Vegetated Shingle Study

New Forest District Council: £5,000 (2017-2018)

Hurst Spit © English Nature

Located within the New Forest National Park, Hurst Spit is included within a plethora of national, European and international nature conservation designations. The type and extent of the specialised vegetated shingle species recorded include strandline communities through to more stabilised open shingle habitats and areas of shingle saltmarsh.

Hurst Spit is a highly managed beach, with an approved programme of ongoing maintenance and beach recycling operations to continue to provide effective flood risk management for the western Solent. The impact of these activities and storms on the vegetated shingle communities has not been assessed, although field observations suggest disturbance could promote regeneration and growth of vegetated shingle through seed dispersal.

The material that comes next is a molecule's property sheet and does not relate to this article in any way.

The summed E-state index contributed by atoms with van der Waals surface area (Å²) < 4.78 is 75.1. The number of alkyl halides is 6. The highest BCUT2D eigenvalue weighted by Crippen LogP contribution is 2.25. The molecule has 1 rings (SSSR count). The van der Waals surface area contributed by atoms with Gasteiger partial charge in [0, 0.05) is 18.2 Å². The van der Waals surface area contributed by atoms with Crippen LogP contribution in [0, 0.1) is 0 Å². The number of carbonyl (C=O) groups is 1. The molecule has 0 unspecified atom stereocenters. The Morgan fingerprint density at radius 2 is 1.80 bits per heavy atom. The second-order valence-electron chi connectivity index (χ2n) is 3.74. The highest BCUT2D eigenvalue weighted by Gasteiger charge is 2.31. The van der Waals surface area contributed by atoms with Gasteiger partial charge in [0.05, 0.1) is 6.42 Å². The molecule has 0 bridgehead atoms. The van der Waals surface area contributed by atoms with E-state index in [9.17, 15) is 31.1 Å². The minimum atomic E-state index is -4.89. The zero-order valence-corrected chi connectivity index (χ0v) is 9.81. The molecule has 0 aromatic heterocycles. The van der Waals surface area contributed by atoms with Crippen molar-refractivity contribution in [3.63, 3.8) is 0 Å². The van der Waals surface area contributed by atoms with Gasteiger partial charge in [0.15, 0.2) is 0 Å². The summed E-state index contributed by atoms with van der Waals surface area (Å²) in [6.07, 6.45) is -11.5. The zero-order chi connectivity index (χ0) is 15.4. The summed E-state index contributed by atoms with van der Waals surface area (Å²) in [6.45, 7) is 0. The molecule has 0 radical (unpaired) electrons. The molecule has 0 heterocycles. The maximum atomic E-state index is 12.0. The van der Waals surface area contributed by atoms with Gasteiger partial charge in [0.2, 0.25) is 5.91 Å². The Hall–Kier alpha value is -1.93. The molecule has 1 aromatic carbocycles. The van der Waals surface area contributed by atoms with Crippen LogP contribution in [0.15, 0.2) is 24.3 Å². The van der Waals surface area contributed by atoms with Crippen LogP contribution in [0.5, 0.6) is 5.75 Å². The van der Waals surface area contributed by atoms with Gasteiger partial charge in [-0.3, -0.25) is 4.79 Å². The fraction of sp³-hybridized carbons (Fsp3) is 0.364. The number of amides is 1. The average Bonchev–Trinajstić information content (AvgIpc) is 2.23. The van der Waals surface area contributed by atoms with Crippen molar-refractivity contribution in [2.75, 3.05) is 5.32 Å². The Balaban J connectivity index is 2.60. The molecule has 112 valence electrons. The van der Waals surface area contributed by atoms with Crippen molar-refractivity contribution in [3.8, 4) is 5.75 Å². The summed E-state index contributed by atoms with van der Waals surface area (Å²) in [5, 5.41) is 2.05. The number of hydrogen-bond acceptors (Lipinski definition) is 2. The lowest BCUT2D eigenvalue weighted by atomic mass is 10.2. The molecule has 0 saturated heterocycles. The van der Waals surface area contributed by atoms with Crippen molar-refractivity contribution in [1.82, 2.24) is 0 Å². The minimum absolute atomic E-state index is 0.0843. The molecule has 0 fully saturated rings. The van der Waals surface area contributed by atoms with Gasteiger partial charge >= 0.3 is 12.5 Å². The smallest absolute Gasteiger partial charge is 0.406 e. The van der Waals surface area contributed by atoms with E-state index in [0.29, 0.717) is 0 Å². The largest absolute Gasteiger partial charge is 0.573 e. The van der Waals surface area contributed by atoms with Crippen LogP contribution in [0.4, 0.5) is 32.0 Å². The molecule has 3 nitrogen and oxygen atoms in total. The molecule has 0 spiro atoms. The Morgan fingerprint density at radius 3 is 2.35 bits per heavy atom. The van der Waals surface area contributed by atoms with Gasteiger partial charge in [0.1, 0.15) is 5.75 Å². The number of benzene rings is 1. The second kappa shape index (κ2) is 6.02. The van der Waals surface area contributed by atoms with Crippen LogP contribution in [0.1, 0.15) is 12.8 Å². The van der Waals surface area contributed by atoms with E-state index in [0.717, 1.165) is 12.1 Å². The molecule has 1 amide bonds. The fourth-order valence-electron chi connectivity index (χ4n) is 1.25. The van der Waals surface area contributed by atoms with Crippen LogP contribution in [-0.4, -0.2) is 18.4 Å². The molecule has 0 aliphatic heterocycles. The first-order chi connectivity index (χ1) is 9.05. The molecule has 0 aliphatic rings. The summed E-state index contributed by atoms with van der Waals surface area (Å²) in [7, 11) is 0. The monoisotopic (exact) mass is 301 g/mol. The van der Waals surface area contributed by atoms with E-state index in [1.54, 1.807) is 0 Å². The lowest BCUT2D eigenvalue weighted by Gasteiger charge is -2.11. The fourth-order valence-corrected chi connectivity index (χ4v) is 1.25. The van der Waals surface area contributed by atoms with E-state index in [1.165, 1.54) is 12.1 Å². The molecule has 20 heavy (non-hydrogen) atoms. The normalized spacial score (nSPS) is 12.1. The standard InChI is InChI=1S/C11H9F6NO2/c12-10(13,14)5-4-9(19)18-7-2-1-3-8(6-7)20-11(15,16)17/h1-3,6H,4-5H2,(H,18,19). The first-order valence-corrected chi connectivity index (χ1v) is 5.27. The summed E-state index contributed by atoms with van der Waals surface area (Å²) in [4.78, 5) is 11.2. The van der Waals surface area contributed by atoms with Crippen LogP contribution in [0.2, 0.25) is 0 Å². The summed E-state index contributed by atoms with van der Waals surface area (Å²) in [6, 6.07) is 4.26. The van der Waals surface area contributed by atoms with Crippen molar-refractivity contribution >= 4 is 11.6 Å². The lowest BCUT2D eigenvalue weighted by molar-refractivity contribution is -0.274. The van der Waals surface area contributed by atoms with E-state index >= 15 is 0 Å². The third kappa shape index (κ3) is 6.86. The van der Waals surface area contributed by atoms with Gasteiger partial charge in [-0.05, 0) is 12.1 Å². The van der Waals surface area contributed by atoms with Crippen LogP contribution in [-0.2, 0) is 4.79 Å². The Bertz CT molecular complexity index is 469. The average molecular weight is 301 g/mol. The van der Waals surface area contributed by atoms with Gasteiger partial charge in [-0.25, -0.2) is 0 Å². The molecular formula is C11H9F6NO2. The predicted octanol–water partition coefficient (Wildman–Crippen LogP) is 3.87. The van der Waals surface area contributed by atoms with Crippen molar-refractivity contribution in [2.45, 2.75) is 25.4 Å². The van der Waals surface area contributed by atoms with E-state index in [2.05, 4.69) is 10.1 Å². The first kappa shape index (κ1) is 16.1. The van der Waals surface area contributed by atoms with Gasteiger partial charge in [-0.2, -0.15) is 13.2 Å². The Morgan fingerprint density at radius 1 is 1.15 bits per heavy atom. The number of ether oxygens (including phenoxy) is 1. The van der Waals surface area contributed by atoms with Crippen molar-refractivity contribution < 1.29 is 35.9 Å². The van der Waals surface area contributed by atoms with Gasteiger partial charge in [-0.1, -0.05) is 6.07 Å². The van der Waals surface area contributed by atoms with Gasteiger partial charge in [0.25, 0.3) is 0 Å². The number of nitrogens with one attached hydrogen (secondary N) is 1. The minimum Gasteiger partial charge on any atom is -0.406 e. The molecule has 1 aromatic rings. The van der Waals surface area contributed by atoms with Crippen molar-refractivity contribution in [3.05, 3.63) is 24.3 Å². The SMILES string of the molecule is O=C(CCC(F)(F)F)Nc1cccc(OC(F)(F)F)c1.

The main aim of the project is to establish the response of vegetated shingle species to beach management activities and storm events at Hurst Spit. A combination of aerial photography digitising and vegetated shingle surveys will establish the response of the habitat since 2013. The project will continue into 2018, with aerial photography/topographic data being collected via a UAV, supported by further vegetated shingle surveys.

The findings and methodology will be applicable to development of a future beach management scheme at Hurst Spit, as well as other Beach Management Plan sites across the SCOPAC region.

Final Report 2018

Authors: Lauren Burt, Catherine Eastick and Peter Ferguson

Bournemouth groyne field: comparison of the performance of lesser used species (LUS) at Bournemouth against previous laboratory-based research

Assessing the dynamics of vegetated shingle: Hurst Spit case study 2013-2017

Final Report, May 2018
PDF (3Mb) / New Forest District Council

The final report has been reviewed by Natural England who are supporting of the method and analysis applied.

Presentation to SCOPAC November 2019

Lauren Burt, New Forest District Council

Lauren’s presentation is also available to download as a PDF (2Mb)